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Booking Photo - David Wierenga [Photo: submitted]
Booking Photo - David Wierenga [Photo: submitted]

Hospital Threats Lead to 13 Charges

Kim Fundingsland
 June 9, 2022

MINOT — He told Minot Police it was his strange sense of humor. Nobody was laughing.

David Wierenga, 36, Minot, is the man police say is the person responsible for a lockdown at one of Minot’s largest and most recognizable facilities – Trinity Hospital. According to police, Wierenga attempted to post a threatening message via social media on June 1 that warned, “Everyone should stay away from Trinity Hospital tomorrow, because it might save your life.”

According to a warrant affidavit, Wierenga had previously posted on social media that he will “do everything in my power to make life miserable for everyone who works there” and “instead of threatening to strangle the doctor, you actually have to do it.”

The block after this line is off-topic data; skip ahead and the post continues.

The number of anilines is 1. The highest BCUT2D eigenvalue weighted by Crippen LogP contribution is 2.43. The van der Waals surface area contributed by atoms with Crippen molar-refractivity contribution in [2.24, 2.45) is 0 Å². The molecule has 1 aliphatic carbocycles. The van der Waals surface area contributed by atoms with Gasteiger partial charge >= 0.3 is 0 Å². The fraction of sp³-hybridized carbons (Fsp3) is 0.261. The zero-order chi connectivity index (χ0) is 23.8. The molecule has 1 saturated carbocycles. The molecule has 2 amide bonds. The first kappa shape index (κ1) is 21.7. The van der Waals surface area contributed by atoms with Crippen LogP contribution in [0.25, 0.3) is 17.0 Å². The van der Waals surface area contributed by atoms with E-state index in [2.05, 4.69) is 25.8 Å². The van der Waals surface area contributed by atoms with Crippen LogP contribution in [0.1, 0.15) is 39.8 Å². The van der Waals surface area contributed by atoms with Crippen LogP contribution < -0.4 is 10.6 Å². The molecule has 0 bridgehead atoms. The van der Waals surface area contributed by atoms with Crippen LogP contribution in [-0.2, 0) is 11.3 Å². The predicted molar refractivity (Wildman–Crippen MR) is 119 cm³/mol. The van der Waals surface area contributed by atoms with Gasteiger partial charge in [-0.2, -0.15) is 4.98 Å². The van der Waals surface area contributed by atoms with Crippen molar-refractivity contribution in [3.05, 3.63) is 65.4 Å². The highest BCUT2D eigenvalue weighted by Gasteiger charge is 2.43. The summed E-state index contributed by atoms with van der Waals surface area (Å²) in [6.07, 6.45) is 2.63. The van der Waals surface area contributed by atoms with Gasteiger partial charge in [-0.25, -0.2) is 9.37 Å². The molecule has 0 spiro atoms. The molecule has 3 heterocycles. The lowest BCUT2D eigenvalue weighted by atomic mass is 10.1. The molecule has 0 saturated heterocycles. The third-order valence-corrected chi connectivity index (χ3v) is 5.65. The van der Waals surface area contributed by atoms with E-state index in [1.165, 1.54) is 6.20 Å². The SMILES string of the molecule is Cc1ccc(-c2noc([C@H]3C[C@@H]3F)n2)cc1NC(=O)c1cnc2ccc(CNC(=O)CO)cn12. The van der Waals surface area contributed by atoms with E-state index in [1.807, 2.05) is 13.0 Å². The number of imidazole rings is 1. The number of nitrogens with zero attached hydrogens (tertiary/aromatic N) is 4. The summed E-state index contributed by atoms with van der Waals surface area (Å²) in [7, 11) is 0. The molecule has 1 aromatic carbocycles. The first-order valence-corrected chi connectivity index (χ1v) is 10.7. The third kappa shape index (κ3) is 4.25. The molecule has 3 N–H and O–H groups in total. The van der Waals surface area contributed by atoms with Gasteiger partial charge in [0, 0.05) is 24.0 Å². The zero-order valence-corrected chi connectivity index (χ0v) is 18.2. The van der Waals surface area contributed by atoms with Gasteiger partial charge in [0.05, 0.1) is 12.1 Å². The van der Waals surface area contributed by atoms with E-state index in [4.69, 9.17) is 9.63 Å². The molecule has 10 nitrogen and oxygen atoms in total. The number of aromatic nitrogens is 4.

Wierenga was arrested as his place of business on Tuesday of this week. Police discovered a firearm in Wierenga’s vehicle, an additional seven firearms in his home, along with two suspected explosive devises. Wierenga is prohibited from owning a firearm due to a previous court order.

In his initial North-Central District Court appearance Thursday afternoon, Judge Doug Mattson read the 13 charges against Wierenga. The list included three C felonies – terrorizing and two counts of possession explosives, and 10 misdemeanor charges ranging from menacing, to harassment, to unlawful possession of firearm-mentally ill or deficient.

Wierenga, who made his appearance on a courtroom monitor, was pleasant and cooperative in his exchanges with Mattson, at one point telling Mattson that he would be “extremely cooperative,” and that he had “no problem” wearing a Global Positioning System ankle bracelet and called adhering to twice daily, 24/7, alcohol testing as a “great idea.”

The GPS and 24/7 program would be in effect if Wierenga met bond requirements, which Mattson set at $200,000. Wierenga would also be prohibited from setting foot on any Trinity property within the city.

The state questioned whether all firearms possessed by Wierenga had been discovered by law enforcement. Wierenga responded to the court that he “wanted to make sure everything is turned over.”

Mattson detailed the process for Wierenga to apply for court appointed counsel and undergo a mental evaluation. A preliminary hearing for Wierenga was set for July 15.


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